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African Sailors in the Atlantic World  

Emma Christopher

African sailors changed the world. West African Lébou, Kru, Fante, and many others were highly skilled at crossing the rough surf of the Atlantic seaboard and had elaborate trading networks along the coast. When Europeans began visiting the continent, they lacked the same skills and so hired these canoe men to carry them safely to shore and load and unload their cargo. African mariners were employed by slave ships to convey captives out to the deep water. Appropriating their skills, Europeans also engaged such men to go on longer voyages as deep-sea sailors, cooks, and translators. Many other Africans carried boating experience with them into slavery, knowledge that could later help them to escape and make lives for themselves in one of the most egalitarian professions of the time. African sailors served in navies around the Atlantic world; they became pirates and privateers, hunted whales, and made voyages of discovery. The African diaspora, born on the rolling waves of the Atlantic, became closely tied to the sea as both the scene of slavery and its fight for liberation.

Article

The Anthropology of Policy  

Noémi Lendvai-Bainton and Paul Stubbs

The anthropology of policy as a field emerged in the 1990s in recognition of the need to understand and critically interrogate policies as important sites of classification, disciplining, and production of order and change. The anthropology of policy has developed as a critical strand challenging mainstream policy studies, public administration, and political science by insisting that the work of policy is always political. Policy worlds are seen as inextricably linked to power relations just as much as politics itself; indeed, the border between policy and politics is highly permeable. A wealth of literature that has been produced in the early 21st century has highlighted the complexities of the spatiotemporal dynamics of the deeply fragmented, unruly worlds of policy. A linear, stagist, and one-dimensional understanding of policy time fails to take account of the multiple, uneven, and contradictory temporal claims of policy. An emphasis on policy performance and affect has also highlighted the ways in which policies are always unfinished as they are mediated and translated, refused, inhabited, and reworked by those they summon. In the context of heightened policy mobility and movement, the importance of the idea of policy assemblages has emerged. Assemblages, animated by actors and actants, are always a heterogeneous combination of discourses and practices existing through unstable and contingent spatiotemporal orderings. Spaces of solidarity and fragility, policy assemblages are key sites for the making and unmaking of both hierarchies and possibilities. A critical tradition of the anthropology of policy needs to be built upon in order to offer a contribution to a broader decolonial turn. There is a need to deconstruct colonial assumptions, emphasize the relevance of colonial legacies, and develop decolonial approaches to understanding the policy world much more than has been the case thus far. In addition, there are questions not only concerning the “what” but also the “who” of an anthropology of policy. Activist anthropology plays an important role in terms of antiracism, counterhegemonic world-making, and policy otherwise, with new imaginaries and possibilities going beyond the general academic critique of a neoliberal, postneoliberal, and postdemocratic world. The challenges of big data, technological change, the crisis of democracy, and new forms of authoritarianism and angry politics all highlight the continued importance of anthropological approaches to policy.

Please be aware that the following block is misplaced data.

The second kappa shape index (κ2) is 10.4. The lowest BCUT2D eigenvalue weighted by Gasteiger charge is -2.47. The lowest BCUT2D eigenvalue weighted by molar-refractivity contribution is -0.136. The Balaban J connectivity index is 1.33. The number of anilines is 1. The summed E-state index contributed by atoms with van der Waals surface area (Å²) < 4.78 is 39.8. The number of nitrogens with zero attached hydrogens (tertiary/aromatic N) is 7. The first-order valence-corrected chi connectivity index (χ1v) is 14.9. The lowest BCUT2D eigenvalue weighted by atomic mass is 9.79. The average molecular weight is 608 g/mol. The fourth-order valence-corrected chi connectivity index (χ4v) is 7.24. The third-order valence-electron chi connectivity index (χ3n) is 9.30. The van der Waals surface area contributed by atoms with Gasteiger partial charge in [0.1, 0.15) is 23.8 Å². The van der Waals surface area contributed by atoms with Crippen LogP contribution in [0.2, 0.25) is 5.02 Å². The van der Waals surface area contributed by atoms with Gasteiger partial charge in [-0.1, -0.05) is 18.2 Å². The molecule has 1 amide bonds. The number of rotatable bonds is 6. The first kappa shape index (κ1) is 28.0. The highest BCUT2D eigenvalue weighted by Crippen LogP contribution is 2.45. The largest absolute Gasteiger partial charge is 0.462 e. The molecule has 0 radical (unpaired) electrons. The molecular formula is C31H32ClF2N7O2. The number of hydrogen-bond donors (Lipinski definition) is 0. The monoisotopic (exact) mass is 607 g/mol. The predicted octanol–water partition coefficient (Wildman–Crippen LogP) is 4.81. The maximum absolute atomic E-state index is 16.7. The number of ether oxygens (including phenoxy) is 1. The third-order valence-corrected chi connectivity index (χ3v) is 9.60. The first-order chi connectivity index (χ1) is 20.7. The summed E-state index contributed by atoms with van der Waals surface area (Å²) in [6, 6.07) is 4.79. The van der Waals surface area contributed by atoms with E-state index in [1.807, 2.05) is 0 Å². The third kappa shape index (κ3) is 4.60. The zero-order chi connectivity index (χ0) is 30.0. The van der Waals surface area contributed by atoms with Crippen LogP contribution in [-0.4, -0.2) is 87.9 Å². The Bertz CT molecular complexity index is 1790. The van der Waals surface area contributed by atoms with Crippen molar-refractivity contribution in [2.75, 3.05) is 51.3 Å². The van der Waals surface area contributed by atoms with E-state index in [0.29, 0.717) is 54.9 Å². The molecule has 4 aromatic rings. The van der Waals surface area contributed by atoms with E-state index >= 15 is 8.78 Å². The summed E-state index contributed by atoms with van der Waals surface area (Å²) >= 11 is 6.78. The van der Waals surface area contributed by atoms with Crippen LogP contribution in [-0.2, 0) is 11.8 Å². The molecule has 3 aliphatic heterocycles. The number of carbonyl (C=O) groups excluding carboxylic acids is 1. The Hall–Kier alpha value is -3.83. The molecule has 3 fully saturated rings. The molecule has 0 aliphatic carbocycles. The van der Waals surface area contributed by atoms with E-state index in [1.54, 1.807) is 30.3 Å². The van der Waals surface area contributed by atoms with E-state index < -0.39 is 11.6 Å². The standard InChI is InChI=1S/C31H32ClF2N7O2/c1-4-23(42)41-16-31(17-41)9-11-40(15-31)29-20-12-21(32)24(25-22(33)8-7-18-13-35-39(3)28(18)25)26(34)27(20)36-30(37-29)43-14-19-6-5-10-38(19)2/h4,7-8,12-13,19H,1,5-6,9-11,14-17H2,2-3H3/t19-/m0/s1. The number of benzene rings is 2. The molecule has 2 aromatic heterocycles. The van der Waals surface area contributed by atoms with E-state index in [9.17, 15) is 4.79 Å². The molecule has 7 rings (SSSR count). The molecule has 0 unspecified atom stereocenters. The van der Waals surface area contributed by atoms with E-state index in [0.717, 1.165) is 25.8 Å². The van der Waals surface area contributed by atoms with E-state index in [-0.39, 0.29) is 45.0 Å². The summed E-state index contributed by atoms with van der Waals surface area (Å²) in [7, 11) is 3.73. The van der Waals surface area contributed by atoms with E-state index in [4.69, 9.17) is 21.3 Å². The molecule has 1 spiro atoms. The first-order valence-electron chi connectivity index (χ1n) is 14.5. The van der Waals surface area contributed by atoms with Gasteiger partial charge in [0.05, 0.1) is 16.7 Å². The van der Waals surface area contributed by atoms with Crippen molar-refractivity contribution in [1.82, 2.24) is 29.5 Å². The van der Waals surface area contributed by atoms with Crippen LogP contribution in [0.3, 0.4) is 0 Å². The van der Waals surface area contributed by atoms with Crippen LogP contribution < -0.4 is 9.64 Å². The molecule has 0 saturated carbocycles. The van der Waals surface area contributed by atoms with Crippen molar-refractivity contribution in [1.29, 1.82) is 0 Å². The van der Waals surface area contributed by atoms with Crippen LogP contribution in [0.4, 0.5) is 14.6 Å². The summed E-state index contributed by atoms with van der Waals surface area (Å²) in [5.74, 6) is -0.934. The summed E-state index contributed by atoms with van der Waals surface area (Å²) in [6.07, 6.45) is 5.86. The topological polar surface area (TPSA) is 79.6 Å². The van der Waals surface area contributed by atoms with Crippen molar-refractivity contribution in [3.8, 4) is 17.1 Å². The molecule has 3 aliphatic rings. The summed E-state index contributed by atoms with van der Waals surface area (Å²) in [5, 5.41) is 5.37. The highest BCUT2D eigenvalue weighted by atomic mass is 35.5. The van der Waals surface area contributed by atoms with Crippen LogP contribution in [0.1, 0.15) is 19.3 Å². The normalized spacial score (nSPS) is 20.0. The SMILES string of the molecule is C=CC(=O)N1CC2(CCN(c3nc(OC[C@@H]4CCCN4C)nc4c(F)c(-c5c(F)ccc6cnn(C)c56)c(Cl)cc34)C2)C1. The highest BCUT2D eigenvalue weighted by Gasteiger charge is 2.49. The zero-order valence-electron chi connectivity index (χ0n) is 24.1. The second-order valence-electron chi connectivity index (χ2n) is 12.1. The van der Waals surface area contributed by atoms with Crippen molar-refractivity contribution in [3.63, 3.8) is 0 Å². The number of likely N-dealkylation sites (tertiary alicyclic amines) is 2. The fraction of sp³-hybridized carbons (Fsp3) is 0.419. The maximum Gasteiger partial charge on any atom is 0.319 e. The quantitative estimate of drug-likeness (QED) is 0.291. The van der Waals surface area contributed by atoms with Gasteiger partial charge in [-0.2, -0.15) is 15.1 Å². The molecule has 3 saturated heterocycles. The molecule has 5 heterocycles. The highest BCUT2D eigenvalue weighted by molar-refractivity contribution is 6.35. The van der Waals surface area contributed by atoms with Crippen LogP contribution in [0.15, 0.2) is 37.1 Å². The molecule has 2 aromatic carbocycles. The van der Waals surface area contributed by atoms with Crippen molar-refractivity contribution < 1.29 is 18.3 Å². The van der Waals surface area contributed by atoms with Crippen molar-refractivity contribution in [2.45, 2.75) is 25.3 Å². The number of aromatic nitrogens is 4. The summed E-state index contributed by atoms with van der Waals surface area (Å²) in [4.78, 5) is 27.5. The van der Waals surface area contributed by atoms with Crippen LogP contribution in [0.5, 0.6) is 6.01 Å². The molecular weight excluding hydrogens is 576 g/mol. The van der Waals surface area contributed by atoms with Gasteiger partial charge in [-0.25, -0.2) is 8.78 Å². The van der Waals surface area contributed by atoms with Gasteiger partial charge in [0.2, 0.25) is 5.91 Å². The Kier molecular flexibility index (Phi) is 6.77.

Article

A People-Centered Urban Recovery Strategy for Karantina (Beirut, Lebanon) in the Aftermath of the Beirut Port Blast  

Howayda Al-Harithy and Batoul Yassine